How to make a zero-based budget

How to Use a Zero-Based Budget (ZBB) for Your Home

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How to make a zero-based budget (ZBB), zero-based budgeting with example

What is Zero-Based Budgeting (ZBB)?

Zero-based budgeting, or ZBB, is a budget created to account for every dollar of income. With a zero-based budget, your income minus your expenses and savings will be zero. By using this type of budget, you are assigning each dollar you bring in to an expense.

Zero-Based Budgeting:

Income – Expenses = 0

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For example, if you bring in $5,000 each month, you will need to “spend” $5,000. This doesn’t mean you actually have to spend the whole $5,000. You can choose to “spend” a certain amount on savings and add it to your account.

What are the Advantages and Disadvantages of Zero-Based Budgeting?

The advantages of a zero-based budget are that it accounts for every dollar, it is precise, and it lets you see where your money is going at the beginning of your budgeting period. You are essentially spending your money into each expense category at the beginning of the period. When you know exactly where your money needs to go, it’s easier to stick to your budget.

The disadvantages of zero-based budgeting are that it can take a lot of work up front, you have to follow-up with you purchases and expenses, and there is no room for error. This type of budget takes work. You’ll need to create your budget at the beginning of the period, track your spending, and adjust as needed to make sure you end up with a zero difference at the end of the period.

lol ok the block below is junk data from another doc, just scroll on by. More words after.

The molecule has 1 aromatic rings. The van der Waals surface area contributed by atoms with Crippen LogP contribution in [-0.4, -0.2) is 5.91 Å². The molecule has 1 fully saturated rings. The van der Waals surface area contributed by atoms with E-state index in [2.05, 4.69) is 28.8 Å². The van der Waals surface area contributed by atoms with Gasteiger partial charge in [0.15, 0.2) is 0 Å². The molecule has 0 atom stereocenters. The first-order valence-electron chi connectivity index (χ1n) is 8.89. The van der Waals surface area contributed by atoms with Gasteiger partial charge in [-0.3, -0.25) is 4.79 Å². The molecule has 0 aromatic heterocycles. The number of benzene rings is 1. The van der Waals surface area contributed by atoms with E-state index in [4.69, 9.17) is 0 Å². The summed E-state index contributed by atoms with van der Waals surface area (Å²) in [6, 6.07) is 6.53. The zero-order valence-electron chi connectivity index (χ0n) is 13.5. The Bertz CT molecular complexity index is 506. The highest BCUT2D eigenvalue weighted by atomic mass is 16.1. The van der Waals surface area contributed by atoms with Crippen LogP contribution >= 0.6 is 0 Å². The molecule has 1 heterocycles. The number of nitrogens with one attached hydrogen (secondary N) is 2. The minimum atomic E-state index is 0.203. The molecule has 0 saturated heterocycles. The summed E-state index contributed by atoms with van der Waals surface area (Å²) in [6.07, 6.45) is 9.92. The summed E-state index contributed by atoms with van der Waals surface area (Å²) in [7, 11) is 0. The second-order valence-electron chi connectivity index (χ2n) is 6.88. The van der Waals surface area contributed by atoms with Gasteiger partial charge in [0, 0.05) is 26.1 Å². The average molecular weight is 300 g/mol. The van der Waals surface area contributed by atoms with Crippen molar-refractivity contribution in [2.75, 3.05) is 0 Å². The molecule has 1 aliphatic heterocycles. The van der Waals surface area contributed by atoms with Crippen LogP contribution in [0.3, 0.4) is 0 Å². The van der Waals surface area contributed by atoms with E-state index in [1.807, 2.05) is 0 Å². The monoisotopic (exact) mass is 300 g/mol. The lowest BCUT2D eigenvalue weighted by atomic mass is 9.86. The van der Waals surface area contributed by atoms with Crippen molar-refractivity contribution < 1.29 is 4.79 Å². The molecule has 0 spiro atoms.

So, while zero-based budgeting can be extremely accurate and efficient, it can also be time-consuming and tedious. If you are prudent about making your budget work, you can master the zero-based budget with some practice.

How to Create a Zero-Based Budget (ZBB)

  1. List your income
    1. If you have a variable income, you can make your best guess and adjust this number when you know the exact amount.
  2. List all your expenses
    1. All expenses include your bills, spending budgets for things like food and gas, and other expenses for things like gifts and giving.
    1. Some of these may be variable expenses. You can make your best guess from the average amount and adjust when you know the exact amount.
  3. Subtract your total expenses from your total income
    1. This is the amount of extra money you have for the period. You’ll need to allocate this.
  4. List your savings or extra debt payments
    1. This section is meant to tell your additional money where to go. Most often people send their extra money to a savings account or to pay extra toward a debt.
    1. You can include this section in the above expenses. However, I like to create this section separately because it is my “optional” section where I get to choose where my extra money goes.
  5. Make sure that your income minus your expenses and any additional savings or debt payments equals zero.
    1. Income – (expenses + additional savings/debt payments) = 0
  6. Track your spending throughout the period and record the actual amounts in each category.
  7. Make any adjustments to your optional categories (extra savings or debt payments) to make your balance equal zero.

Free Zero-Based Budget Template

Grab your free zero-based budget PDF template here so you can follow along with the example below. Fill out the form below to join my newsletter and get a blank budget template.

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Zero-Based Budgeting Example:

Creating Your Zero-Based Budget (ZBB)

Chart #1 (steps 1-3)

zero-based budgetting example

This stage of the budget shows steps 1-3 from the section above. I have listed our estimated income in the top section. In the second section, I’ve listed our estimated expenses. Some of these, like the mortgage payment, phone payment, and car payment are the exact amounts I know we will pay. Others like utilities I have made my best guess on based on our past payments.